ice&fire explores human rights stories through performance. We put human rights at the core of everything we do to make accessible theatre for a wide range of audiences across the UK.
We are a company with a distinct and determined voice, developing original theatre pieces from human rights testimony and documentary evidence. Each piece is shaped by the real people and communities with whom we closely work. From full-scale productions to making small pieces with vulnerable groups, our theatre-making is renowned as provocative, principled and innovative.
We believe that through theatre we can bring unparalleled understanding and empathy to some of the world’s most urgent issues. We want to empower people and communities to express their rights through the power of sharing stories and transporting performance.
It is our mission to inspire artists and audiences to create positive change in the world through human rights.
ice&fire is a registered charity (1118200) and a company limited by guarantee in England (4648400). We are also a registered charity in Scotland (SC048141). We are a Living Wage employer and have been awarded Theatre of Sanctuary status in recognition of our commitment to creating a culture of welcome for people seeking sanctuary within the arts. We receive no regular statutory funding. To support our work, please visit our Justgiving page where Gift Aid will add 25p to every £1 you donate.
In 1997, playwright Sonja Linden set up a new project for Freedom from Torture. ‘Write to Life’ was a therapeutic and creative venture for clients, allowing them to record their stories not simply as victims but as artists in their own right. It was hearing one particular story that motivated Sonja to write her play I Have Before Me a Remarkable Document Given to Me by a Young Lady from Rwanda in 2003. Sonja joined with Sara Masters to produce the play, and ice&fire theatre was founded. Young Lady from Rwanda was a sell-out in London and went on to have a national tour and more than 30 productions world-wide, as well as a BBC radio recording. Sonja continued at the helm for five years before stepping down to focus on her writing, handing over the artistic direction of the company to her long-standing colleagues Christine Bacon and Sara Masters (who left in 2010). Christine had joined ice&fire in 2005 and founded the Actors for Human Rights project, converting grassroots activism on human rights themes into an artistic movement. Inspired by and mentored by ice&fire, a similar German network Wort und Herzschlag, was founded by Michael Ruf. ice&fire has produced more than twelve verbatim scripts, seven full-scale theatre productions and five participatory projects working with people who have experienced human rights abuses. The company also accepts regular commissions. Find out more about our past projects and current work, people and partnership working and see our blog page for all our recent news and updates.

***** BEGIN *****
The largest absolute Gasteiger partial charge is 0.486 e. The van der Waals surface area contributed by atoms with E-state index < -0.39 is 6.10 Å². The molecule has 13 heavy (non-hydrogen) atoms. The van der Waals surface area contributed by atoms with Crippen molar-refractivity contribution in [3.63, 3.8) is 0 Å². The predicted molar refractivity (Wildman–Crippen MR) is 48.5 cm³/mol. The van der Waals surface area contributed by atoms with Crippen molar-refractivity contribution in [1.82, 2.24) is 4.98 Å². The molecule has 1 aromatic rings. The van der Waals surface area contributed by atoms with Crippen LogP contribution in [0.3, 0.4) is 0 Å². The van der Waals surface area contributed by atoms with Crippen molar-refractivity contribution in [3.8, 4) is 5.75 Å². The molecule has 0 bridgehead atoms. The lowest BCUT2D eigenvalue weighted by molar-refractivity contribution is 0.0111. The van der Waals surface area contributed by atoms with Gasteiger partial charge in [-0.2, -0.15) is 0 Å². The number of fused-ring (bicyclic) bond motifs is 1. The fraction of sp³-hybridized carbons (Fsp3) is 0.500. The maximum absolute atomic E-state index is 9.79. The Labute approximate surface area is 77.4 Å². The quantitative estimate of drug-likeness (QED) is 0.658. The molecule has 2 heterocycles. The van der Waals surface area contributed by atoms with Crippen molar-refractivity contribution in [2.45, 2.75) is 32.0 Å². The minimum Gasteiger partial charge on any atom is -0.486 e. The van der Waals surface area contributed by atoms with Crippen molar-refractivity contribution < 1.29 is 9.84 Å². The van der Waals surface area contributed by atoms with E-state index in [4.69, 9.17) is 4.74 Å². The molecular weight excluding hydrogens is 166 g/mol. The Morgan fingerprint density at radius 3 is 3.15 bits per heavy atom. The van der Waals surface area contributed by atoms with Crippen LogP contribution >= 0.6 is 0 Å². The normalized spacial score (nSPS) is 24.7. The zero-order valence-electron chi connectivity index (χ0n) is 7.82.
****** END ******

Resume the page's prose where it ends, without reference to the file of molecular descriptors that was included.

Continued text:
Director, Actors for Human Rights
Director of Actors for Human Rights Scotland
Steven’s first involvement with ice&fire was as a performer in Rendition Monologues. Since then he has been involved in a variety of projects and was instrumental in the creation of the Scottish version of Asylum Monologues which premiered at the Edinburgh Fringe in 2016 and has since gone on to be performed in a variety of locations – from schools and universities to conferences and festivals.
Based in Glasgow, Steven is currently developing the Actors for Human Rights project in Scotland, creating work that responds to human rights issues across the country. At the moment he is developing Detention Dialogues, a collaboration with Scottish Detainee Visitors.[email protected]
Carlos Maria Romero aka Atabey Mamasita
For World AIDS Day 2018, Maria Romero presented A House of Ecstatic Virality, a dance and movement practice work commissioned by Auto Italia South East in collaboration with HIV activists, Health professionals and volunteers from METRO Charity’s Latinx and Polish communities programme. Using methodologies for communal dance and conversation, the work creates a celebratory, sober, embodied and life affirming environment for people to explore together HIV related issues in a safe, relaxed and supportive manner.
Carlos Maria Romero is currently coursing the Postgraduate Studies in Art at The Royal Academy of Arts. / www.carlosmariaromero.com
Amina worked with ice&fire on What Do I Know in collaboration with the Liverpool Arab Arts Festival. This piece engages with the effects of the war and humanitarian crisis in Yemen, where Amina is from and launched in July 2018. Further dates planned – stay tuned
Jean Lambert MEP
“ice&fire tell the stories of people who have been dehumanised in the media and reminds of us the humanity that often gets lost in political debates. I’m honoured to be able to support their work.”
Esmee Fairbairn Foundation, Arts Council England, Trust for London, Big Lottery – Awards for All, Evan Cornish Foundation, Oak Foundation, MSN Trust. We are also a recognised Theatre of Sanctuary.
Individual projects are supported by a number of other funders. Please see project pages for details.